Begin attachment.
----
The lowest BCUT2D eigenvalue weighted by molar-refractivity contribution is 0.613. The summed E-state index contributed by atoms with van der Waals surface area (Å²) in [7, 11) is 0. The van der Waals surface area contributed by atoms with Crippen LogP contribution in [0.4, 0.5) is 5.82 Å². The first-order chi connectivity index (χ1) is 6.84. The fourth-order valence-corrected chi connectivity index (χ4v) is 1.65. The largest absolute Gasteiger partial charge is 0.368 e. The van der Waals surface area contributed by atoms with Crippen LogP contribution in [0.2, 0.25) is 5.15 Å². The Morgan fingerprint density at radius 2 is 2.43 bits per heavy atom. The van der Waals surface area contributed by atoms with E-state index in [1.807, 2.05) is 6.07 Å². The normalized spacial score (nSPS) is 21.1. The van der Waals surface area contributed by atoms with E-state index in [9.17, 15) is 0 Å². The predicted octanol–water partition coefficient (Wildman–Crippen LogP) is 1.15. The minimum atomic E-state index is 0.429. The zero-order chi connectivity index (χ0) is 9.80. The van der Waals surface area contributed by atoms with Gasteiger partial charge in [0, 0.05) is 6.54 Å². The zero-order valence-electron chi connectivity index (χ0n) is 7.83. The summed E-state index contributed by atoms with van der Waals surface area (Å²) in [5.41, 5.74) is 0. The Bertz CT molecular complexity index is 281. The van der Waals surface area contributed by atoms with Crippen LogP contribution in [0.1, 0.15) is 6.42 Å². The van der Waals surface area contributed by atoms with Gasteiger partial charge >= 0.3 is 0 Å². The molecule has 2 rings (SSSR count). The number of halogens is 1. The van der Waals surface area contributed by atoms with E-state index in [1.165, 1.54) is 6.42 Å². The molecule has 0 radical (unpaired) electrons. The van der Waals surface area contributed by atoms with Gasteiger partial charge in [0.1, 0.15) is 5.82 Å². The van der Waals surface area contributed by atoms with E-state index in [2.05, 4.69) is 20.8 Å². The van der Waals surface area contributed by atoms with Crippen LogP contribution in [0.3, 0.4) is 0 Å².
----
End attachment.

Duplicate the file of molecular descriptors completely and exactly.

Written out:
The lowest BCUT2D eigenvalue weighted by molar-refractivity contribution is 0.613. The summed E-state index contributed by atoms with van der Waals surface area (Å²) in [7, 11) is 0. The van der Waals surface area contributed by atoms with Crippen LogP contribution in [0.4, 0.5) is 5.82 Å². The first-order chi connectivity index (χ1) is 6.84. The fourth-order valence-corrected chi connectivity index (χ4v) is 1.65. The largest absolute Gasteiger partial charge is 0.368 e. The van der Waals surface area contributed by atoms with Crippen LogP contribution in [0.2, 0.25) is 5.15 Å². The Morgan fingerprint density at radius 2 is 2.43 bits per heavy atom. The van der Waals surface area contributed by atoms with E-state index in [1.807, 2.05) is 6.07 Å². The normalized spacial score (nSPS) is 21.1. The van der Waals surface area contributed by atoms with E-state index in [9.17, 15) is 0 Å². The predicted octanol–water partition coefficient (Wildman–Crippen LogP) is 1.15. The minimum atomic E-state index is 0.429. The zero-order chi connectivity index (χ0) is 9.80. The van der Waals surface area contributed by atoms with Gasteiger partial charge in [0, 0.05) is 6.54 Å². The zero-order valence-electron chi connectivity index (χ0n) is 7.83. The summed E-state index contributed by atoms with van der Waals surface area (Å²) in [5.41, 5.74) is 0. The Bertz CT molecular complexity index is 281. The van der Waals surface area contributed by atoms with Crippen LogP contribution in [0.1, 0.15) is 6.42 Å². The van der Waals surface area contributed by atoms with Gasteiger partial charge >= 0.3 is 0 Å². The molecule has 2 rings (SSSR count). The number of halogens is 1. The van der Waals surface area contributed by atoms with E-state index in [1.165, 1.54) is 6.42 Å². The molecule has 0 radical (unpaired) electrons. The van der Waals surface area contributed by atoms with Gasteiger partial charge in [0.1, 0.15) is 5.82 Å². The van der Waals surface area contributed by atoms with E-state index in [2.05, 4.69) is 20.8 Å². The van der Waals surface area contributed by atoms with Crippen LogP contribution in [0.3, 0.4) is 0 Å².